United States v. Prionas, 20288.

Decision Date17 May 1971
Docket NumberNo. 20288.,20288.
Citation438 F.2d 1049
PartiesUNITED STATES of America, Appellee, v. Paul L. PRIONAS, Appellant.
CourtU.S. Court of Appeals — Eighth Circuit

Bruce S. Feldacker, St. Louis, Mo., for appellant.

Daniel Bartlett, Jr., U. S. Atty., Peter T. Straub, Asst. U. S. Atty., St. Louis, Mo., for appellee.

Before VAN OOSTERHOUT and HEANEY, Circuit Judges, and HANSON, District Judge.

Certiorari Denied May 17, 1971. See 91 S.Ct. 1683.

HANSON, District Judge.

Defendant Paul Prionas, appellant herein, was convicted by a jury on nine counts of an indictment charging mail fraud and seven counts of using an assumed name in connection with the mail fraud scheme. 18 U.S.C.A., Section 1341; 18 U.S.C.A., Section 1342. He was sentenced to a total of eight years imprisonment.

Defendant presents four issues to be considered on appeal: (1) the insufficiency of the evidence; (2) the inadmissibility of certain exhibits; (3) the improper cross-examination of defendant; and (4) the propriety of the trial court's reserving ruling on a motion for judgment of acquittal at the close of the Government's case. We reject each of defendant's grounds for reversal and affirm. We will consider the issues raised seriatim.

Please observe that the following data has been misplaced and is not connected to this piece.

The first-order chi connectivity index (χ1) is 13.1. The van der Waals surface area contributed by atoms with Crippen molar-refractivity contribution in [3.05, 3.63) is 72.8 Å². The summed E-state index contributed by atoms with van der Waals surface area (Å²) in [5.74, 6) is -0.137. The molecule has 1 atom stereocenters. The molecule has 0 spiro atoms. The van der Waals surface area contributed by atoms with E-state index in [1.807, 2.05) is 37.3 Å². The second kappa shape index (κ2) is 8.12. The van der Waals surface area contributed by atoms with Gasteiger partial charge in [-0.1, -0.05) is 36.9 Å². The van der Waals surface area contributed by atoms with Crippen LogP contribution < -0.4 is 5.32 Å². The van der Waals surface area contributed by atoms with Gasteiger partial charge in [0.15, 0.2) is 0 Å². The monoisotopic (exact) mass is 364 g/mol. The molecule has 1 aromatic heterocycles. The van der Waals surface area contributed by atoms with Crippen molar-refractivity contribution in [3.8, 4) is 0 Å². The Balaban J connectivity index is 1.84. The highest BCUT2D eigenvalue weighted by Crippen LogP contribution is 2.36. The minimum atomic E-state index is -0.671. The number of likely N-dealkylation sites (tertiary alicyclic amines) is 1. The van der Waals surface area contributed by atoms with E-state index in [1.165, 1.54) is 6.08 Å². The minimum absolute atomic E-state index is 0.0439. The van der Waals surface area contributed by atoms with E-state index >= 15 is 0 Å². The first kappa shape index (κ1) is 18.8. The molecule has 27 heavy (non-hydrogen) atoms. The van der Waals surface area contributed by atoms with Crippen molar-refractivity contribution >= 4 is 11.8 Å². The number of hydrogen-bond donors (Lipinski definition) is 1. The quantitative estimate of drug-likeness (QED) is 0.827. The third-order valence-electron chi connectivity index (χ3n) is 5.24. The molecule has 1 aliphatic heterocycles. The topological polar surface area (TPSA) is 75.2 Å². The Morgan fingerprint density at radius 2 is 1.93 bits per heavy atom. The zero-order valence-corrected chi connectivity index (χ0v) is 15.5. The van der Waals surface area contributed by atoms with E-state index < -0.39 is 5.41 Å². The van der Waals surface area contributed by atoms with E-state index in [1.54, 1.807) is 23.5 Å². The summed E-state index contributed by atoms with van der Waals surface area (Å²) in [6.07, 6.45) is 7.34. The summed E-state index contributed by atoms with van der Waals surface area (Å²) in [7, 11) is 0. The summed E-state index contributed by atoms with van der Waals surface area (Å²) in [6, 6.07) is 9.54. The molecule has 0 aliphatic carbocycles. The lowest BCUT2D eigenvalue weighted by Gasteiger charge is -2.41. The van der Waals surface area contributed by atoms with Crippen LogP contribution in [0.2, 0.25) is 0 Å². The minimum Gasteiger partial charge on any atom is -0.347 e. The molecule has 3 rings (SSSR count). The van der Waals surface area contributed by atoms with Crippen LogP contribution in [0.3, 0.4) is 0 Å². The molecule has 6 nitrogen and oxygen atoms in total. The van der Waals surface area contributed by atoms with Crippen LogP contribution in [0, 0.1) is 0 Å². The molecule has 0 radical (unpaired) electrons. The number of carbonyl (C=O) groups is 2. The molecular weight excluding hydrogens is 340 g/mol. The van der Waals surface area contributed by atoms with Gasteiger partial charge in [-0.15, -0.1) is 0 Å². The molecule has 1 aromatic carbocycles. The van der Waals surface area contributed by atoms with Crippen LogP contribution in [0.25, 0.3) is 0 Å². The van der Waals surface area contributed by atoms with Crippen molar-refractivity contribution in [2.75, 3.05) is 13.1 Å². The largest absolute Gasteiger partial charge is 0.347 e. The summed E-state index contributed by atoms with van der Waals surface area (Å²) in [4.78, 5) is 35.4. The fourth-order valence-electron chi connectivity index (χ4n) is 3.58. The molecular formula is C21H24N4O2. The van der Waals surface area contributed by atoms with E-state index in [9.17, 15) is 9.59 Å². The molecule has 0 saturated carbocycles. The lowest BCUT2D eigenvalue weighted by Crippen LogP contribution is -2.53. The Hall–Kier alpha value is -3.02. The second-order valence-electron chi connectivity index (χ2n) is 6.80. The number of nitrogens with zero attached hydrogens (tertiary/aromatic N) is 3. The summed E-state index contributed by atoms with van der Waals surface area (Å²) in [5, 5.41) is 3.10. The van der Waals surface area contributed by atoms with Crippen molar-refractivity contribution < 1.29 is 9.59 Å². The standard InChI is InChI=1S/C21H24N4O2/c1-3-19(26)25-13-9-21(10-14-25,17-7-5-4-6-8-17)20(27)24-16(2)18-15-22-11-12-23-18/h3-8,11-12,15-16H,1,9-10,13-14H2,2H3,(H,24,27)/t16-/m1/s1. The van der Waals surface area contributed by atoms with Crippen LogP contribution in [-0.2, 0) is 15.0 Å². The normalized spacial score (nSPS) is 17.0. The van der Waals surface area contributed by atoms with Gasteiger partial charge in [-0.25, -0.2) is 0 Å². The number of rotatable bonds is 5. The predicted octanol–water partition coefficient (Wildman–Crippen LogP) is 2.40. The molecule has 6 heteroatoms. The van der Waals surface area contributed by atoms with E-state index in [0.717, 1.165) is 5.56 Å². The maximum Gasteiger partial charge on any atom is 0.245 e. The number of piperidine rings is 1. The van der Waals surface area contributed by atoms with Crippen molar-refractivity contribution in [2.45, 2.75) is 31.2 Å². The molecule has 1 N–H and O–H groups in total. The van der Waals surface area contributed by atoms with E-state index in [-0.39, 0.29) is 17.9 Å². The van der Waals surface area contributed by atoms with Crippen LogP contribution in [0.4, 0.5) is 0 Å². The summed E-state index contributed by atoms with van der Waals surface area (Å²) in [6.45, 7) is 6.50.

I. SUFFICIENCY OF THE EVIDENCE

The essence of the indictment was that defendant devised a scheme involving two schools, the Doncaster School and the Brookshire School, whereby he acquired merchandise which he had no intention of ever paying for. Counts 1 and 3 alleged violations of 18 U.S.C., Section 1341 in the operation of the Doncaster School. Counts 7, 8, 11, 12, 13, 14 and 15 alleged violations of 18 U.S.C., Section 1341 in the operation of the Brookshire School. Counts 16, 17, 20, 21, 22, 23 and 24 alleged violations of 18 U.S.C., Section 1342 in connection with defendant's use of the name Lawrence Van Rick in the operation of the Brookshire School. The other eight counts of the indictment were dismissed by the Government at trial.